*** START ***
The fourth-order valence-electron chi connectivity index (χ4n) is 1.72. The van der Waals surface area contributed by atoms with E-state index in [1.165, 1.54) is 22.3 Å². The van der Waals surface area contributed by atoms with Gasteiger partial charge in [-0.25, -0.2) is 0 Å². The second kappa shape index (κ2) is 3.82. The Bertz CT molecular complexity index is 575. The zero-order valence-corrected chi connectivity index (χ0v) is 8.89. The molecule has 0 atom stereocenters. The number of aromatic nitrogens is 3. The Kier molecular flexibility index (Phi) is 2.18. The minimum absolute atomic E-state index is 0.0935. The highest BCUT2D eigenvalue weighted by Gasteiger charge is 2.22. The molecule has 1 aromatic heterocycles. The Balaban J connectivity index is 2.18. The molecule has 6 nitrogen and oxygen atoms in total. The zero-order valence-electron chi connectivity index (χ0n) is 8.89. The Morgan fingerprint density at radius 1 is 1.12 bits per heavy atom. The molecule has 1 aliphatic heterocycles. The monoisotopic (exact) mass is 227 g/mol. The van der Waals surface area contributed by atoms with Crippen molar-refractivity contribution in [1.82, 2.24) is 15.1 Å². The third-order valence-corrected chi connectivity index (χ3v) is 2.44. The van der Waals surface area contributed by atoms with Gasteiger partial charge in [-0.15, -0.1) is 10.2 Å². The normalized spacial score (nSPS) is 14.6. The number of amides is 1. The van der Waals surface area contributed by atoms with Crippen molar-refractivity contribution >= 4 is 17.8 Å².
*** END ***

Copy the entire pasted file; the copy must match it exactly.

The fourth-order valence-electron chi connectivity index (χ4n) is 1.72. The van der Waals surface area contributed by atoms with E-state index in [1.165, 1.54) is 22.3 Å². The van der Waals surface area contributed by atoms with Gasteiger partial charge in [-0.25, -0.2) is 0 Å². The second kappa shape index (κ2) is 3.82. The Bertz CT molecular complexity index is 575. The zero-order valence-corrected chi connectivity index (χ0v) is 8.89. The molecule has 0 atom stereocenters. The number of aromatic nitrogens is 3. The Kier molecular flexibility index (Phi) is 2.18. The minimum absolute atomic E-state index is 0.0935. The highest BCUT2D eigenvalue weighted by Gasteiger charge is 2.22. The molecule has 1 aromatic heterocycles. The Balaban J connectivity index is 2.18. The molecule has 6 nitrogen and oxygen atoms in total. The zero-order valence-electron chi connectivity index (χ0n) is 8.89. The Morgan fingerprint density at radius 1 is 1.12 bits per heavy atom. The molecule has 1 aliphatic heterocycles. The monoisotopic (exact) mass is 227 g/mol. The van der Waals surface area contributed by atoms with Crippen molar-refractivity contribution in [1.82, 2.24) is 15.1 Å². The third-order valence-corrected chi connectivity index (χ3v) is 2.44. The van der Waals surface area contributed by atoms with Gasteiger partial charge in [-0.15, -0.1) is 10.2 Å². The normalized spacial score (nSPS) is 14.6. The number of amides is 1. The van der Waals surface area contributed by atoms with Crippen molar-refractivity contribution >= 4 is 17.8 Å².